International Space Station (ISS)
The International Space Station (ISS) is meant to usher in an era of peace and unity among the world's community through scientific efforts and joint projects. The ISS ties together seventeen countries that span the globe in the hope of this very goal. This cooperative scientific project has become the largest and most complex peacetime project to occur for the first time in the history of human civilization. As we reach out for the heavens and fulfill the eagerness to explore vast new wonders and worlds.
Space Station Mission Statitics
ISS Soyuz TMA-07M ISS Soyuz TMA-08M
TMA-07M: December 19, 2012 @ 7:12 A.M. EST
TMA-08M: March 28, 2013 @
SpaceX 2: March 1, 2013 @ 10:10 A.M. EST
TMA-07M: December 21, 2012 @ 09:09 A.M. EST
TMA-08M: December 23, 2011 @ 11:22 A.M. EST
SpaceX 2: March 29, 2013 @ 10:28 P.M. EDT
TMA-07M: May 14, 2013 @ TBD
TMA-08M: September 11, 2013 @ TBD
SpaceX 2: March 26, 2013 @ 12:34 P.M. EDT
TMA-07M: Commander Chris Hadfield (NASA), Flight Engineer Roman Romanenko (RSA), Flight Engineer Tom Marshburn (NASA)
TMA-08M: Flight Engineer Alexander Misurkin (RSA), Flight Engineer Pavel Vinogradov (RSA), Flight Engineer Chris Cassidy (NASA)
SpaceX 2: None
Truss: 109 m (357.5 ft)
Module: 51 m (167.3 ft)
Solar Array: 73 m (239.4 ft)
Total: 370,290 kg (816,349 lbs)
The ISS is almost four times larger than the former Russian Mir space station and about five times larger than the United States Skylab.
The ISS will weigh almost one million pounds (925,627 pounds) when fully constructed, which equates to more than 320 automobiles.
Total: 109 m (357.5 ft) along truss with solar arrays extended.
Spans the length of a football field, including the end zones.
The ISS solar array surface area could cover the United States Senate Chamber three times.
The solar array wingspan is longer than that of a Boeing 777 200/300.
Habitable: 360 cubic meters (12,705 cubic feet).
Pressurized: 837 cubic meters (29,561 cubic feet).
The Pressurized volume will eventually be equal to that of a Boeing 747 (33,023 cubic feet).
|Atmosphere||.3 kPa (14.7 psi) - the equivalent of Earth.|
Cruises around 27,743.8 km/h (17,239.2 MPH).
Orbital period of 91 minutes.
Orbital decay of 2km/month.
Orbital inclination of 51.6419 degrees.
Average power of 84 kilowatts (kw). Which is equal to the average amount of energy that three American homes require.
Inclination of 51.6 degrees to the equator.
Altitude of 336 (Perigee)- 346 (Apogee) km (181 - 189 nautical miles).
Eight miles of wire connects the electrical power system.
The station will incorporate 6 (Destiny, Columbus, Kibo, Poisk, Rassvet, and Nauka) scientific modules, which can conduct a variety of studies.
Crew of up to six people.
The ISS can carry more than 100 telephone-booth sized scientific rack facilities.
The 55-foot robot arm assembly is capable of lifting 220,000 pounds, which is roughly the equivalent to the weight of a Space Shuttle.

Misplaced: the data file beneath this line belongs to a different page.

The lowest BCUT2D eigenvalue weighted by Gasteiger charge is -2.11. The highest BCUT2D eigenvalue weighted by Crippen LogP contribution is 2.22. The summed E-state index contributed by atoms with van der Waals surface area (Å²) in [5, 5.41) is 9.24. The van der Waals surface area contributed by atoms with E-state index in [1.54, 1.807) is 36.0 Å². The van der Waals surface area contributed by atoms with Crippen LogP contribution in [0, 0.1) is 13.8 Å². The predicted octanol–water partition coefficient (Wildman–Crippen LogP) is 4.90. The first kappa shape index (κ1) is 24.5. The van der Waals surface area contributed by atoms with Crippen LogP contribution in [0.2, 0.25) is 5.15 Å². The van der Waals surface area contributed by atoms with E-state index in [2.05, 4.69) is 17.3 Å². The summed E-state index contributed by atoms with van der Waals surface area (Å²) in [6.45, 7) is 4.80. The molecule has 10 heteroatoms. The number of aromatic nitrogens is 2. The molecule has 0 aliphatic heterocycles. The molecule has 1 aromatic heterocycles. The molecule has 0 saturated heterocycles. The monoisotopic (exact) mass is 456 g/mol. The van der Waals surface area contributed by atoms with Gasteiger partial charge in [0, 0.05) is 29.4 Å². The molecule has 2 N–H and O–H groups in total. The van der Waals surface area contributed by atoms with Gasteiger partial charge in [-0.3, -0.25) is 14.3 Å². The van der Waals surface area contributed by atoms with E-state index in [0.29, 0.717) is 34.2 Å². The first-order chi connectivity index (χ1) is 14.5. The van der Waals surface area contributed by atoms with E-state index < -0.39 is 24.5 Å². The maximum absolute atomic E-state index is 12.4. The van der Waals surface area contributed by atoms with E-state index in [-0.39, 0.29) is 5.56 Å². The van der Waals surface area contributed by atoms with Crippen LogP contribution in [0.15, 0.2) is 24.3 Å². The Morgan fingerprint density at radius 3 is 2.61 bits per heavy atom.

American : 31 Space Shuttle Flights
Russian: 2 Proton, 20 Soyuz Crew, 2 Soyuz Assembly, 35 Progress Resupply Flights
European: 1 Automated Transfer Vehicle Flight
Japanese: 1 H-II Transfer Vehicle Flight
Shuttle-based: 28 Spacewalks
ISS-based: 108 Spacewalks
Total Time: More than 849 Hours
Weight: 2,722 kg (6,000 pounds) of supplies per Expedition
In-flight: 6 Crew Members
Ground: More than 100,000 Personnel
Contractors: 500 Facilities
Lines of Computer Code: 1.8 million (flight software); 3.3 million (ground support software).
The ISS will manage 20 times more signals than the Space Shuttle.
The International Space Station (ISS) has enought living and working space to easily accommodate six people. Thisprovides the international crew with an area greater than the size of a Boeing 747's passenger cabin. This is equivalent to the same size as the average spacing of a five-bedroom house and the station produces and uses the equivalent of ten American homes. The station is not only the biggest engineering project in peacetime history,
The space station involves seventeen nations, including Russia, the United States, Canada, Japan, and members of the European Space Agency (ESA). The space station required more than 40 launches from around the world to complete and involved thousands of hours of space walking time to complete this enormous project.
There will be more time logged on space walks than all of the EVAs (extravehicular activity) since the beginning of space flight; almost one and half times as many. The ISS will be so large that it will span the size of a football field. This will allow Earthlings to have a great chance to get a glimpse of the station in the night's sky, while it is cruising at a steady pace of 17,500 miles per hour (28,163 km) above its home planet.
Since the ISS is so massive, it would collapse under its own weight if it were constructed here on earth, with a combined weight of 520 tons.